Research Article: Postcoital bleeding is a predictor for cervical dysplasia

Date Published: May 23, 2019

Publisher: Public Library of Science

Author(s): Omer Cohen, Edwardo Schejter, Regina Agizim, Ron Schonman, Gabby Chodick, Ami Fishman, Anat Hershko Klement, Linus Chuang.


Postcoital bleeding (PCB) is a common gynecological symptom that may cause concern among both patients and physicians. Current literature is inconclusive regarding management recommendations.

To identify risk-factors for dysplasia/cancer among patients presenting post-coital bleeding (PCB).

Using large health maintenance organization (HMO) database, all women reporting PCB in 2012–2015 were identified. PCB patient records in a single colposcopy center were reviewed. Age, marital status, ethnicity, gravidity, parity, BMI, smoking, PAP smear result (within 1 year of PCB presentation), colposcopy and biopsy results were recorded. Cases were matched by age and socio-economic enumeration area to controls accessing primary care clinics for routine care.

Yearly incidence of PCB ranged from 400 to 900 per 100,000 women; highest among patients aged 26–30 years. Among the sample of 411 PCB cases with colposcopy, 201 (48.9%) had directed biopsy. Biopsy results included 68 cervicitis (33.8%), 61 koilocytosis/CIN 1/condyloma (30.3%), 44 normal tissue (21.9%), 25 cervical polyp (12.4%), 2 CIN 2/3 (1%) and 1 carcinoma (0.5%). Positive predictive value for koilocytosis/CIN 1 or higher pathology was 15.6% (64/411) and 0.7% for CIN 2 or higher grade pathology (3/411). In conditional logistic regression, multiparty was a protective factor: OR 0.39 (95% CI 0.22–0.88, P = 0.02), while pathological PAP smear was a related risk-factor: OR 3.3 (95% CI 1.31–8.35, P = 0.01). When compared to controls, PCB patients were significantly (P = 0.04) more likely to present CIN 1 or higher grade pathology (OR 1.82, 95% CI 1.02–3.33).

Study results indicate that PCB may require colposcopy, especially for nulliparous women with an abnormal PAP smear.

Partial Text

Postcoital bleeding (PCB) is a common gynecological symptom that may cause concern among both patients and physicians. Its prevalence varies from 0.7%-9% among menstruating women [1–3]. PCB may reflect a benign condition such as infection, but can also indicate the presence of pre-malignant condition or cervical cancer [4]. Colposcopy has been suggested as the appropriate investigative tool for ruling out cervical cancer or other pre-malignant pathology; however, the literature is inconclusive regarding management recommendations. The single systematic review published on this topic recommended against routine colposcopy [5]. There is currently no consensus regarding when PCB requires further investigation and when women can precede with routine gynecological follow-up. One of the main reasons for the lack of consensus is the paucity of data involving the prevalence of PCB in the population and the incidence of cervical cancer among these patients [5]. Other reasons include variations in study design, statistical analysis, and study location [6–8]. Therefore, management of PCB varies among countries [4].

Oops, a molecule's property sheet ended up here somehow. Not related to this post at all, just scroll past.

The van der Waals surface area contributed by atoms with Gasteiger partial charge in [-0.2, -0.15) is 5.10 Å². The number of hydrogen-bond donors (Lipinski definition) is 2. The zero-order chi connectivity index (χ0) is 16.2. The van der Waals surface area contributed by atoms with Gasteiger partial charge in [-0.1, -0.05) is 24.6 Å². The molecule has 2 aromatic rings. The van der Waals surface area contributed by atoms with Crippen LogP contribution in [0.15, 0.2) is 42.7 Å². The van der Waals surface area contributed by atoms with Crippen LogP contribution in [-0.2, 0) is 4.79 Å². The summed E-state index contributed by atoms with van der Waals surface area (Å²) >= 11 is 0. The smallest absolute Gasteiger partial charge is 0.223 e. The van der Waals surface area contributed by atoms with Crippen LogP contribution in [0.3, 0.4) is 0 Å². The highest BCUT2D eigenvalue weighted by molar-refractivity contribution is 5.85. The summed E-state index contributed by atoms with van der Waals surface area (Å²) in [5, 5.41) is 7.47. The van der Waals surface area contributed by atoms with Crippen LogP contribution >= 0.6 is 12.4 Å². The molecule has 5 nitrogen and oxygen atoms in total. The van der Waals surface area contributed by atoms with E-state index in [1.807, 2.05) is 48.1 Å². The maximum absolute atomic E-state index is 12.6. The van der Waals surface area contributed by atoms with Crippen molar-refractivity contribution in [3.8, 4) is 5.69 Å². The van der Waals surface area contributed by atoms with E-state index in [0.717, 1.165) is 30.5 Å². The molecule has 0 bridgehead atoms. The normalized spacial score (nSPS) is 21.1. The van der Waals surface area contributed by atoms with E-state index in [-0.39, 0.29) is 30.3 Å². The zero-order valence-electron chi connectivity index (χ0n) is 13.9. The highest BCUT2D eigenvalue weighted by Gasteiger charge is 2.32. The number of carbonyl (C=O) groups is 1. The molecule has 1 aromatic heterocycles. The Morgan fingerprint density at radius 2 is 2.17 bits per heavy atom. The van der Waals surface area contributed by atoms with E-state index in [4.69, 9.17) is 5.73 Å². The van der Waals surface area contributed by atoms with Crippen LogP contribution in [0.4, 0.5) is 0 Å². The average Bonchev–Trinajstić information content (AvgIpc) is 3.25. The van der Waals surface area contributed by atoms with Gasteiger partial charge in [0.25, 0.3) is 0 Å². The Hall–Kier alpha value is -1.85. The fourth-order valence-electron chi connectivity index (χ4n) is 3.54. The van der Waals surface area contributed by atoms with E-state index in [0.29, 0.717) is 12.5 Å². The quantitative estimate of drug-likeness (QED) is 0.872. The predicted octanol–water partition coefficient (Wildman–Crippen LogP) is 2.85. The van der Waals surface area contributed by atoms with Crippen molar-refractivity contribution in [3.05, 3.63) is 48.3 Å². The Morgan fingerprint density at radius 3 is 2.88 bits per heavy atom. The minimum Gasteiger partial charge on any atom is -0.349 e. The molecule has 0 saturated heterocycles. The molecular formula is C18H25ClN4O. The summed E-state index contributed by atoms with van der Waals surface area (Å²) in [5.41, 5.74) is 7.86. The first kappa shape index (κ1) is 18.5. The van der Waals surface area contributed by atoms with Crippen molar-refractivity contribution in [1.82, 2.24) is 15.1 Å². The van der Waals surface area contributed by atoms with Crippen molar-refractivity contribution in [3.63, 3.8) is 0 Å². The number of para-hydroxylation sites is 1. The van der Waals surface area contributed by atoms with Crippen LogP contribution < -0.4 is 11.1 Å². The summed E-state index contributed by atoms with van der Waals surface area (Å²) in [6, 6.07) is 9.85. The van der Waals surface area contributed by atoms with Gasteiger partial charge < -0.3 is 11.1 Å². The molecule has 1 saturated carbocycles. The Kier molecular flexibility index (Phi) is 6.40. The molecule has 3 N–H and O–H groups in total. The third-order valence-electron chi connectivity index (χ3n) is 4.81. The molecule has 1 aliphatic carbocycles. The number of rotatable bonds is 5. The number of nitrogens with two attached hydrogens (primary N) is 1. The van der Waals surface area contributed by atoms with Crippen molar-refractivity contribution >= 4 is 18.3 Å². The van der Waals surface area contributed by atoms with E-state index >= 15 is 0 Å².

The study was approved by the Assuta Hospital Ethics Review Board (approval number 25/16). Maccabi Health Services is a nationwide health maintenance organization with 2.1 million insured customers. The study was based on a query of the database identifying all non-pregnant women ages 18–50 recorded as having PCB from January 1, 2012 through December 31, 2015. The current practice guidelines in Israel recommend colposcopy for every case of PCB. PCB patient records were sampled from a single colposcopy center and were reviewed. This center was chosen because of its supervised protection of patients’ records. All colposcopies were performed by a single practitioner with more than 20 years of experience. Conventional cytology and colposcopy-guided biopsy were performed on all PCB patients. Age, marital status, ethnic background, gravidity, parity, BMI, smoking status, address (as a socio-economic status indicator), most recent PAP smear result (within 1 year), colposcopy evaluation and biopsy results were recorded. Pap cytology was performed as liquid based and classified according to the 2001 Bethesda system [9]. Pap test results were classified as within normal range, infectious, reactive, squamous cell abnormalities (atypical squamous cells of undetermined significance (ASC-US), atypical squamous cells high grade lesion not excluded (ASC-H), low grade squamous intraepithelial lesion (LSIL), high grade squamous intraepithelial lesion (HSIL) or squamous cell carcinoma and glandular atypia). For the purpose of analysis, all Pap smears classified as ASC-US or higher grade were considered pathological.

This study supported PCB as a common complaint in the primary care setting among women of reproductive age. The presence of PCB was correlated with cervical pathology; the risk was twice that of the background population. Among patients presenting with PCB, the probability of cervical pathology was independently related to nulliparity and to Pap smear classified as ASC-US or higher.




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